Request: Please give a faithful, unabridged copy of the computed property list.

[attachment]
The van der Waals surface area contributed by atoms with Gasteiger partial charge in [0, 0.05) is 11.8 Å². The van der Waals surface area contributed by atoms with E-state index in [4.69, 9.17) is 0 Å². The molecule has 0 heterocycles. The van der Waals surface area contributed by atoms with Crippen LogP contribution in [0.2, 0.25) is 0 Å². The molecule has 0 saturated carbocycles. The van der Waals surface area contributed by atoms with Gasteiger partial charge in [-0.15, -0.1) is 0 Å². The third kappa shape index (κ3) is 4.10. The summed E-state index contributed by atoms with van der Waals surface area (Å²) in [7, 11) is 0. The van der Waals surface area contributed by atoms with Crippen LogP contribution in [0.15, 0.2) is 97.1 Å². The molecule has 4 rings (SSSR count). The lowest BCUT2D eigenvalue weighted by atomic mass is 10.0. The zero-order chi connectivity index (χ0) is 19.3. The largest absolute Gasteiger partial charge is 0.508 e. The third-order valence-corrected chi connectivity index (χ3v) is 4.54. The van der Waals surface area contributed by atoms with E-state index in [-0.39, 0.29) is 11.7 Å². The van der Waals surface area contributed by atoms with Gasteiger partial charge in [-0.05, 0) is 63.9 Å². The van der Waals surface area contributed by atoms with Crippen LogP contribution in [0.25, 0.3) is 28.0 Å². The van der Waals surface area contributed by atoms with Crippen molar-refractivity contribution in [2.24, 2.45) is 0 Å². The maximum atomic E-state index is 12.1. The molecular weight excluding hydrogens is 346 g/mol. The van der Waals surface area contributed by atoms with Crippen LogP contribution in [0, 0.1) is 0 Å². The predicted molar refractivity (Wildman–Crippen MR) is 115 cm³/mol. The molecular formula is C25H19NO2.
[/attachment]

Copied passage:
The van der Waals surface area contributed by atoms with Gasteiger partial charge in [0, 0.05) is 11.8 Å². The van der Waals surface area contributed by atoms with E-state index in [4.69, 9.17) is 0 Å². The molecule has 0 heterocycles. The van der Waals surface area contributed by atoms with Crippen LogP contribution in [0.2, 0.25) is 0 Å². The molecule has 0 saturated carbocycles. The van der Waals surface area contributed by atoms with Gasteiger partial charge in [-0.15, -0.1) is 0 Å². The third kappa shape index (κ3) is 4.10. The summed E-state index contributed by atoms with van der Waals surface area (Å²) in [7, 11) is 0. The van der Waals surface area contributed by atoms with Crippen LogP contribution in [0.15, 0.2) is 97.1 Å². The molecule has 4 rings (SSSR count). The lowest BCUT2D eigenvalue weighted by atomic mass is 10.0. The zero-order chi connectivity index (χ0) is 19.3. The largest absolute Gasteiger partial charge is 0.508 e. The third-order valence-corrected chi connectivity index (χ3v) is 4.54. The van der Waals surface area contributed by atoms with E-state index in [-0.39, 0.29) is 11.7 Å². The van der Waals surface area contributed by atoms with Gasteiger partial charge in [-0.05, 0) is 63.9 Å². The van der Waals surface area contributed by atoms with Crippen LogP contribution in [0.25, 0.3) is 28.0 Å². The van der Waals surface area contributed by atoms with Crippen molar-refractivity contribution in [2.24, 2.45) is 0 Å². The maximum atomic E-state index is 12.1. The molecular weight excluding hydrogens is 346 g/mol. The van der Waals surface area contributed by atoms with Crippen LogP contribution in [0, 0.1) is 0 Å². The predicted molar refractivity (Wildman–Crippen MR) is 115 cm³/mol. The molecular formula is C25H19NO2.